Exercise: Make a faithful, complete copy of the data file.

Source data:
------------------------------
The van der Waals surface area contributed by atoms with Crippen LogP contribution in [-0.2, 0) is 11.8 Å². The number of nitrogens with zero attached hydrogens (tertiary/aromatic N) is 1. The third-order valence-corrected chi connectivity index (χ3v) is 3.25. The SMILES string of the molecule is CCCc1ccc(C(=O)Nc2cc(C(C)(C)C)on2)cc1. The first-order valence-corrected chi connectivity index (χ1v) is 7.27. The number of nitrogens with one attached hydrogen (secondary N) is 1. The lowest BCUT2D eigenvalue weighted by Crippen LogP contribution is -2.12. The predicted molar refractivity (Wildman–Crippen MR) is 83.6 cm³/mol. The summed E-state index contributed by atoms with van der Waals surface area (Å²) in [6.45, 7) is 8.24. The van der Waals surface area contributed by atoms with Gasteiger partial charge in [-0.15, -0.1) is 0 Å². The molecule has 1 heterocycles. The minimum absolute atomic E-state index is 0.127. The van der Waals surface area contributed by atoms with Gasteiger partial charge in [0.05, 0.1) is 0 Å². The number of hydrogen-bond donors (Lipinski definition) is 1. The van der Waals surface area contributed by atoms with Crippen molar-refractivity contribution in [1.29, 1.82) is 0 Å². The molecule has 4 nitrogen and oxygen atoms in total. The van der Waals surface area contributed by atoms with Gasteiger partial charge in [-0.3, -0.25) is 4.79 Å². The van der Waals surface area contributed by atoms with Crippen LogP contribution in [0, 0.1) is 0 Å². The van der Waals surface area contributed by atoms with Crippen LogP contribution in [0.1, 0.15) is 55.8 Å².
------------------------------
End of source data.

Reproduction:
The van der Waals surface area contributed by atoms with Crippen LogP contribution in [-0.2, 0) is 11.8 Å². The number of nitrogens with zero attached hydrogens (tertiary/aromatic N) is 1. The third-order valence-corrected chi connectivity index (χ3v) is 3.25. The SMILES string of the molecule is CCCc1ccc(C(=O)Nc2cc(C(C)(C)C)on2)cc1. The first-order valence-corrected chi connectivity index (χ1v) is 7.27. The number of nitrogens with one attached hydrogen (secondary N) is 1. The lowest BCUT2D eigenvalue weighted by Crippen LogP contribution is -2.12. The predicted molar refractivity (Wildman–Crippen MR) is 83.6 cm³/mol. The summed E-state index contributed by atoms with van der Waals surface area (Å²) in [6.45, 7) is 8.24. The van der Waals surface area contributed by atoms with Gasteiger partial charge in [-0.15, -0.1) is 0 Å². The molecule has 1 heterocycles. The minimum absolute atomic E-state index is 0.127. The van der Waals surface area contributed by atoms with Gasteiger partial charge in [0.05, 0.1) is 0 Å². The number of hydrogen-bond donors (Lipinski definition) is 1. The van der Waals surface area contributed by atoms with Crippen molar-refractivity contribution in [1.29, 1.82) is 0 Å². The molecule has 4 nitrogen and oxygen atoms in total. The van der Waals surface area contributed by atoms with Gasteiger partial charge in [-0.3, -0.25) is 4.79 Å². The van der Waals surface area contributed by atoms with Crippen LogP contribution in [0, 0.1) is 0 Å². The van der Waals surface area contributed by atoms with Crippen LogP contribution in [0.1, 0.15) is 55.8 Å².